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Research skills for HDR students

Interpreting results

In your thesis, specifically in the discussion section, you will have to present an argument, or a set of arguments, about the significance of your results, any limitations or problems of your research design or implementation, and consequent proposals for future work. This requires you to interpret your results and locate them in the context of existing research.

This usually occurs in the discussion section of a thesis based on empirical research and generally includes the following. This is not a fixed order and you won’t necessarily include all these elements.

  1. Background information
  2. Statement of result
  3. (Un)expected outcomes
  4. Reference to previous research (comparison)
  5. Explanation of unexpected results
  6. Exemplification
  7. Deduction (a claim about the generalisability of particular findings)
  8. Hypothesis (a more general claim arising from the results)
  9. Reference to previous research (support)
  10. Recommendation
  11. Justification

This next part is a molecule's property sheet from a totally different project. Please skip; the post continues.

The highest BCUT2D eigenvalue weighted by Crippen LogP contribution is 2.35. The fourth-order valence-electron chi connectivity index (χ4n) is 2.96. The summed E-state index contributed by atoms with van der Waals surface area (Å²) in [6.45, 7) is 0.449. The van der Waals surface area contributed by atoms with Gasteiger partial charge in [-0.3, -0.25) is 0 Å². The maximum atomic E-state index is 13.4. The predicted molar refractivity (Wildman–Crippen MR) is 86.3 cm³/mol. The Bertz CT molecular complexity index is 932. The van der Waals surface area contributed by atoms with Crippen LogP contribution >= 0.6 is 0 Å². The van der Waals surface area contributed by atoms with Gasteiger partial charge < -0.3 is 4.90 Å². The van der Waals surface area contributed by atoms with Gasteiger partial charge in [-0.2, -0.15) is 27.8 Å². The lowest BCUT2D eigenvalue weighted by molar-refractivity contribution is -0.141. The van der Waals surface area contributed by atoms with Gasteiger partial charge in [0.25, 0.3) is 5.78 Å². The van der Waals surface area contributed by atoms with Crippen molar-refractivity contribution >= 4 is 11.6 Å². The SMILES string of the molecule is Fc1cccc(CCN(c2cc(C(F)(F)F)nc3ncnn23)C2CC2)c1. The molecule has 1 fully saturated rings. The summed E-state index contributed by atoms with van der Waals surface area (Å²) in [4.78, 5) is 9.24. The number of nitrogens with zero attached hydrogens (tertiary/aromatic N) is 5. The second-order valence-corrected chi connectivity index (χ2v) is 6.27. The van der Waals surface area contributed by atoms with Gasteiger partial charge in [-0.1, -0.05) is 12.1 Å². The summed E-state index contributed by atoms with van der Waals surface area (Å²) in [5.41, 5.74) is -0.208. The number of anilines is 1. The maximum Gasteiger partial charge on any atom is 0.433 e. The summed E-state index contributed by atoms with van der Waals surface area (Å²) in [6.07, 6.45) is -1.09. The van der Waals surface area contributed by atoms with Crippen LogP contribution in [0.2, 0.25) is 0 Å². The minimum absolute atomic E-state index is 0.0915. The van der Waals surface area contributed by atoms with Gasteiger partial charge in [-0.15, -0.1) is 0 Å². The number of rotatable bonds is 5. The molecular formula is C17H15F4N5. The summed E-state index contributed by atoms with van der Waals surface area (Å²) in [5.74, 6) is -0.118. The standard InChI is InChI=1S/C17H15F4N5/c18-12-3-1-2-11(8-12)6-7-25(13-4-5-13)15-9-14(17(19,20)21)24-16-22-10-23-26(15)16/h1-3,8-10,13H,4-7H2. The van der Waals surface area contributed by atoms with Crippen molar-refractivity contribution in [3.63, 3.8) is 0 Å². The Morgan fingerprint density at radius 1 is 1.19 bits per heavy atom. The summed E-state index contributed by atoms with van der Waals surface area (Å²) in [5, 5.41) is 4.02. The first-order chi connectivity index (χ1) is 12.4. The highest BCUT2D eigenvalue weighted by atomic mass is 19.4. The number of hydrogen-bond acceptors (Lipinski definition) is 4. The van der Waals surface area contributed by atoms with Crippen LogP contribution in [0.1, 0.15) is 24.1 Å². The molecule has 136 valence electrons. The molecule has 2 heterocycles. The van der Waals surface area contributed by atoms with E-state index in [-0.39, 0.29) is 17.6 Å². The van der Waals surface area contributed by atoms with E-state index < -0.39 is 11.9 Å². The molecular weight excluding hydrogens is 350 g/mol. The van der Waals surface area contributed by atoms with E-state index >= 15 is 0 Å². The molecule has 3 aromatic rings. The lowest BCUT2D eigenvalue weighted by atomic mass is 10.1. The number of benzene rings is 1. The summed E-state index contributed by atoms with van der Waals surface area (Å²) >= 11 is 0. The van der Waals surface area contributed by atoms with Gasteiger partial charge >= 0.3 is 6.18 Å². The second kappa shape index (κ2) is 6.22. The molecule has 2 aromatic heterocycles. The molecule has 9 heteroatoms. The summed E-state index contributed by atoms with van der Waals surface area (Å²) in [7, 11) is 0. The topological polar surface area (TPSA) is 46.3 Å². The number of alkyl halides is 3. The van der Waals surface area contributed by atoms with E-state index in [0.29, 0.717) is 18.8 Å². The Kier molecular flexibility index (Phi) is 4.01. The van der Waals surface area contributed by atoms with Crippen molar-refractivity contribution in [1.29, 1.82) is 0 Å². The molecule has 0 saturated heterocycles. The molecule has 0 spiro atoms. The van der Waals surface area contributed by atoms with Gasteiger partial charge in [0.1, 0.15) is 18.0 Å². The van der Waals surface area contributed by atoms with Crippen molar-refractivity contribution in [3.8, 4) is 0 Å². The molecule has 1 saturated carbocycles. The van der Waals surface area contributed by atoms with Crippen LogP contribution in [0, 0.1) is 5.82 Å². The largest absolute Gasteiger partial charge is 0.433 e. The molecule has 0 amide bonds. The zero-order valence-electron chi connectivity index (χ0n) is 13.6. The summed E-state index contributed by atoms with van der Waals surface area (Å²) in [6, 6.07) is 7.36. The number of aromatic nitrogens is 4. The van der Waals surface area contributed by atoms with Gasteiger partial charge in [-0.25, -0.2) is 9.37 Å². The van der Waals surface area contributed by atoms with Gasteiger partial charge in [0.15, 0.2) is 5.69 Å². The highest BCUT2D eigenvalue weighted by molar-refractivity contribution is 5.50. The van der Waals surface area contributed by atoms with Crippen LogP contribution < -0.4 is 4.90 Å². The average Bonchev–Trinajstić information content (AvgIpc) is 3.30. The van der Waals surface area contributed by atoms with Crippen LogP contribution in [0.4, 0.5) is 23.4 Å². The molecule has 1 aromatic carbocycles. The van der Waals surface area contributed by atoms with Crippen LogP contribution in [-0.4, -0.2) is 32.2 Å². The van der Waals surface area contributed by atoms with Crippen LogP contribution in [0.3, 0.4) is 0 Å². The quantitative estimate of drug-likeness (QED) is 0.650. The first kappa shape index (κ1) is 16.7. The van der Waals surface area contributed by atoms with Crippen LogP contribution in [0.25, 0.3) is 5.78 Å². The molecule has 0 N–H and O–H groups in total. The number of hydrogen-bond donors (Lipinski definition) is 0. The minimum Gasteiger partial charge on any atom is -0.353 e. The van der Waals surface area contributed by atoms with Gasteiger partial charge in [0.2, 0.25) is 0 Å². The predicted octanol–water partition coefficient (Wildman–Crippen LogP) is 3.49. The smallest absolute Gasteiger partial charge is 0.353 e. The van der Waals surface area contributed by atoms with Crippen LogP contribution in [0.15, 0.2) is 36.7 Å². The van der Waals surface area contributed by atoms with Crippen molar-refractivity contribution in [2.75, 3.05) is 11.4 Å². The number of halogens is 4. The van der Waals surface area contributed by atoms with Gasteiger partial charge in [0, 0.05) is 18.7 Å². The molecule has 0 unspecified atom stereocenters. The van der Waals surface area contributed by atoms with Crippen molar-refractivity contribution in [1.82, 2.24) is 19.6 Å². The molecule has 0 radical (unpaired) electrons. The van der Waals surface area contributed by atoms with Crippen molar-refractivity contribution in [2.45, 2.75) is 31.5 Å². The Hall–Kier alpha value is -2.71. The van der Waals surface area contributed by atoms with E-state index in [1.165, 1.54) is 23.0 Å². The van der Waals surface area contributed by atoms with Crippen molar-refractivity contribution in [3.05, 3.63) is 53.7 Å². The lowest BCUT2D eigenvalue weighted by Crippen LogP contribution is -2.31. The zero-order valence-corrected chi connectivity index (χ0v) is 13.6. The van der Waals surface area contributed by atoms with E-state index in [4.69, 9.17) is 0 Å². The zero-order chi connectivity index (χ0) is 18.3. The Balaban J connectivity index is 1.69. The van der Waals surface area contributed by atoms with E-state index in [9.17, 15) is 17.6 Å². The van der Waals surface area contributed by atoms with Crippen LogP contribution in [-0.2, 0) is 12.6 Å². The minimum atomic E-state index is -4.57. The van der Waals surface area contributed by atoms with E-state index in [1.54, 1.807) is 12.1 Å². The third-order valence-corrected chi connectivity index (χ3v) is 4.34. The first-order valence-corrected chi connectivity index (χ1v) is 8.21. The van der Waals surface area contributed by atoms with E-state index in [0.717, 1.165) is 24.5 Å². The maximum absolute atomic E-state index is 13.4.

(from Hopkins and Dudley-Evans, 1988).

There are therefore two reasons for referring to the research literature in the discussion of results. First, you need to compare your results with those reported previously. This allows you to show how your findings reflect, contradict or extend previous research. Second, when you are generalising from your findings, you can use the existing literature to support your deductions or hypotheses.


This material was developed by the Learning Hub (Academic Language and Learning), who offer workshops, face-to-face consultations and resources to support your learning. Find out more about how they can help you develop your communication, research and study skills.

See our handout on Writing a thesis proposal (pdf, 341KB).

Last updated: 14 October 2022

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